Panasonic Ideas Kitchen with Rachel Allen

We’re now 4 months into our house build and while it’s had its ups and downs (more on that later) we’re at the stage where we need to start seriously thinking about what to do with the kitchen. We spend a lot of time in there as we both cook, and with the new layout we suspect that family life is probably going to revolve around that room. Cooking, eating, covering the table in glitter, glue and paper. And that’s just me!

Thanks to Panasonic I’ve had an easy decision about what microwave will be replacing our battered old one. It was already high on the shopping list as we’ll need it when the new addition to the family arrives (in November) for sterilising bottles and the like. I think most people use a microwave for a fairly limited range of functions, which is something I was guilty of (reheating food, melting chocolate, sterilising). But there are microwaves, and then there are certain slimline combi oven microwaves…

Panasonic microwaveWe had a brilliantly fun evening with Rachel Allen at Cactus Studios for a Panasonic Ideas Kitchen cookery class, and I was paired with the lovely Becky from Munchies and Munchkins.

We had a full menu to cook between all of the assembled bloggers (and well done to Becky for remembering we needed to make salsa verde, when we got caught up in watching what everyone else was prepping) and we were assigned the Lemon Drizzle Cake, to be made in the Panasonic SD-ZB2512 Breadmaker, and the beef.

Yes, that’s right. Roast Fillet of Beef with Salsa Verde. Cooked in a microwave. As it turned out, cooked to perfection, beautifully pink throughout, and with a caramelised crustyness and crisped fat outside. I really wouldn’t have thought it possible.

IMG_0600Just out of the (combi) ovenIMG_0602Slicing and serving up
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Beef ready to be devoured

The full menu, created by the lovely Rachel, showcased the combi oven and breadmaker.

Baked Potatoes with Sour Cream, Chives and Smoked Salmon

Baked Potatoes with Cheese and Bacon

Roast Fillet of Beef with Salsa Verde

Assorted Bruschetta

Herb and Onion Focaccia

Dulce De Leche Brownies

Lemon Drizzle Cake

I know I’ll get schtick for saying this, being Irish, but the baked potatoes were one my highlights of the evening! Crisp outside and fluffy inside, and cooked in a fraction of the time that a conventional oven would take. I proved my Irishness again by wanting to know, specifically, what kind of potatoes they used… Rachel understood the need.

Another outstanding moment was the unveiling of Rachel’s Dulce De Leche Brownies. Attractively marbled and with the perfect amount of ‘squidge and wobble’ which I think is a technical term, no?

IMG_0591Marbling

IMG_0598Cleaning up

IMG_0610Won’t last long

I’ve been trying to avoid relying on wheat recently (along with a few other dietary changes while pregnant, because reasons) but I was intrigued to hear that one of the breadmaker’s new functions is Sourdough, including making a starter! Makes me want to find space in the new kitchen for another appliance.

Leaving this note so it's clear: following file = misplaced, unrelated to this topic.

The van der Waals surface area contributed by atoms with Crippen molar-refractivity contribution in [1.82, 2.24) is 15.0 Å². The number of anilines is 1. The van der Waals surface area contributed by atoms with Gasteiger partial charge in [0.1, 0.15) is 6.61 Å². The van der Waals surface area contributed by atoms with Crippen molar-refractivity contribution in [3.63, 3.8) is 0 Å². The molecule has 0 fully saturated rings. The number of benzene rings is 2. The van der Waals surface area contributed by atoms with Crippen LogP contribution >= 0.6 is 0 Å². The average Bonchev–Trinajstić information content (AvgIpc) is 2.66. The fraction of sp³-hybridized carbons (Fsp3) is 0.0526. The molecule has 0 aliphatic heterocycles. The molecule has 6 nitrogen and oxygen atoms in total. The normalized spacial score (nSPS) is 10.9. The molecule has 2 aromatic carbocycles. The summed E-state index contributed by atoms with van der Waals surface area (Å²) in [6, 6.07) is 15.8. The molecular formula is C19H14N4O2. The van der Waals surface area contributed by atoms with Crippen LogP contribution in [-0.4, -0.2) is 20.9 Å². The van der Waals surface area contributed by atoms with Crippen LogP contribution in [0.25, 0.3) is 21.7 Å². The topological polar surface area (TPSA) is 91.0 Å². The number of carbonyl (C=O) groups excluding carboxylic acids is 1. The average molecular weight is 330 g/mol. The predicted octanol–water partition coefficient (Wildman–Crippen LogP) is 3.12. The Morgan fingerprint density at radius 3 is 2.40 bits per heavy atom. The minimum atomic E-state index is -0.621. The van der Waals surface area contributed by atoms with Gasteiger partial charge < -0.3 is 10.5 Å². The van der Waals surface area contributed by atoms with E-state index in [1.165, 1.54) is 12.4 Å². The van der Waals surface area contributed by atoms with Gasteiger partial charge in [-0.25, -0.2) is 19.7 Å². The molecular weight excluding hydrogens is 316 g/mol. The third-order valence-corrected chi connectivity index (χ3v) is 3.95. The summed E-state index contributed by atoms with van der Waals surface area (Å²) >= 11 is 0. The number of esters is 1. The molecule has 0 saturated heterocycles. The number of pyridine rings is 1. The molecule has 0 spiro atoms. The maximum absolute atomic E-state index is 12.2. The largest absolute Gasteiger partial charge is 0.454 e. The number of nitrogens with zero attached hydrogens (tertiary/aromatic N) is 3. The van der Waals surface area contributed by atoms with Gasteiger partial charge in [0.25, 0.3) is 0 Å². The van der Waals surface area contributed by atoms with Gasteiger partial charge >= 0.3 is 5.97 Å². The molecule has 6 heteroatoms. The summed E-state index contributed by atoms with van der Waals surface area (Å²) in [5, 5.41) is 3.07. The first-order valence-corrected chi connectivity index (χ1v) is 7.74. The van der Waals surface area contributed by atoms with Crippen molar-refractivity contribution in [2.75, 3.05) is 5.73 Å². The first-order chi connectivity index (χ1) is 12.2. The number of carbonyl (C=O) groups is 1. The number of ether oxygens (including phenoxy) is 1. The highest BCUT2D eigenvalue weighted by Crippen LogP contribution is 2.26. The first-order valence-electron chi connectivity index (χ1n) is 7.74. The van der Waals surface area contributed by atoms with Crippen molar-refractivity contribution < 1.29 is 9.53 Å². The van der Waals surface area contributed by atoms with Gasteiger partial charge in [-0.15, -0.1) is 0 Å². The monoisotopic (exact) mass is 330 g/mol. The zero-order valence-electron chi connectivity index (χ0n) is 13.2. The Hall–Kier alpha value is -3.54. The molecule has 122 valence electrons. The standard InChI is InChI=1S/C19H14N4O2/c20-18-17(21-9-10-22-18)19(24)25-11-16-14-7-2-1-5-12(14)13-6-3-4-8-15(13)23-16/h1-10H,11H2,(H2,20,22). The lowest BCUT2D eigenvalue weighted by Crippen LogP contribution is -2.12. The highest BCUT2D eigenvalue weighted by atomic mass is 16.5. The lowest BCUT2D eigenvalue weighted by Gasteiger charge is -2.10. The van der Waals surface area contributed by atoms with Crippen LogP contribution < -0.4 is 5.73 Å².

You can read about what the others cooked on Lavender and LovageMaison Cupcake and Mummy is a Gadget Geek.

Great fun evening, I’m off now to tweak the kitchen plans and figure out where the microwave is going to go!

Thanks Panasonic and Rachel for a fun and informative evening. I will be receiving a Panasonic combi microwave oven for review. All opinions my own. 

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Cold Brew Coffee

God, I bloody love this stuff.

Because I love coffee. And I am fussy about coffee. But I don’t always have time to be fussy about coffee. 

Even making an Aeropress can sometimes take too long if the toddler is rampaging. Also I quite like the small ceremony of the Aeropress routine, and to take my time with it.

I also, slightly freakishly, like coffee when it’s gone cold. Again, useful when there’s a toddler around. But yeah, it’s sometimes more bitter than you’d ideally like (more on the science here).

So I decided to make some cold brew. Which sounds like beer to me but it’s actually an immersion method of slowly brewing coffee.

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I coarsely ground some Union Hand Roasted* coffee, 110g of their Abahuzamugambi ba kawa microlot from Rwanda. Cold brew can give a smoother taste but only if you’re using decent beans in the first place, and these are amazing.  Candied orange and milk chocolate notes. 

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Then I put the grounds in a huge Kilner with 2L of water, gave it a good stir – and you can see it start to bloom, above –  and left it 12 hours. To strain, I lined a sieve with two Chemex filters and poured the whole thing through, which took about 15 minutes.  Then bottled it and put it in the fridge: beautiful coffee concentrate. Depending on who you talk to, it keeps anywhere from two days to two weeks. But it’s not difficult to make so I think we’ll aim to prep a batch every three to four days. 

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Since then – sun or not – I’ve been throwing a cup of it over ice and usually adding a little whole milk. It’s amazing coffee flavoured rocket fuel. Can’t imagine I’ll be brewing any other way until there’s frost on the trees!  

 

 

 

*Union are a client but I choose to buy from them anyway, and pay for my coffee myself

Fancy making real bread?